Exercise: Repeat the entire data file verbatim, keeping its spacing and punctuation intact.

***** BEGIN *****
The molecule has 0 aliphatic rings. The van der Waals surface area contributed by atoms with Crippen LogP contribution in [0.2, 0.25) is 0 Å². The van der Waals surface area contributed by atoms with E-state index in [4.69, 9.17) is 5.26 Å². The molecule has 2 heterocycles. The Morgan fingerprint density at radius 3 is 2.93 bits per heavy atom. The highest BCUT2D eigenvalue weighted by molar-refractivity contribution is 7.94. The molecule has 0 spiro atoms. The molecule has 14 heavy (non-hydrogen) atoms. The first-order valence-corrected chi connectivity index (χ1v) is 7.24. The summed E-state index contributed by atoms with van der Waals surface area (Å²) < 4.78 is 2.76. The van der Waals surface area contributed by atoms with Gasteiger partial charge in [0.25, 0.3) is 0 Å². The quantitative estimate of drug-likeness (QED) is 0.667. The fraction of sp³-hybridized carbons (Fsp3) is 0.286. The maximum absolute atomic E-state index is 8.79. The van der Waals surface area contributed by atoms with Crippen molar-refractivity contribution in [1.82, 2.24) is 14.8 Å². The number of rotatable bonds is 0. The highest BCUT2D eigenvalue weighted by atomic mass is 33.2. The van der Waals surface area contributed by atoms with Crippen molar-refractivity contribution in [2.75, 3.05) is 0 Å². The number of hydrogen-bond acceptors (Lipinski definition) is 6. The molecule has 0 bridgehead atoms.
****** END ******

The molecule has 0 aliphatic rings. The van der Waals surface area contributed by atoms with Crippen LogP contribution in [0.2, 0.25) is 0 Å². The van der Waals surface area contributed by atoms with E-state index in [4.69, 9.17) is 5.26 Å². The molecule has 2 heterocycles. The Morgan fingerprint density at radius 3 is 2.93 bits per heavy atom. The highest BCUT2D eigenvalue weighted by molar-refractivity contribution is 7.94. The molecule has 0 spiro atoms. The molecule has 14 heavy (non-hydrogen) atoms. The first-order valence-corrected chi connectivity index (χ1v) is 7.24. The summed E-state index contributed by atoms with van der Waals surface area (Å²) < 4.78 is 2.76. The van der Waals surface area contributed by atoms with Gasteiger partial charge in [0.25, 0.3) is 0 Å². The quantitative estimate of drug-likeness (QED) is 0.667. The fraction of sp³-hybridized carbons (Fsp3) is 0.286. The maximum absolute atomic E-state index is 8.79. The van der Waals surface area contributed by atoms with Crippen molar-refractivity contribution in [1.82, 2.24) is 14.8 Å². The number of rotatable bonds is 0. The highest BCUT2D eigenvalue weighted by atomic mass is 33.2. The van der Waals surface area contributed by atoms with Crippen molar-refractivity contribution in [2.75, 3.05) is 0 Å². The number of hydrogen-bond acceptors (Lipinski definition) is 6. The molecule has 0 bridgehead atoms.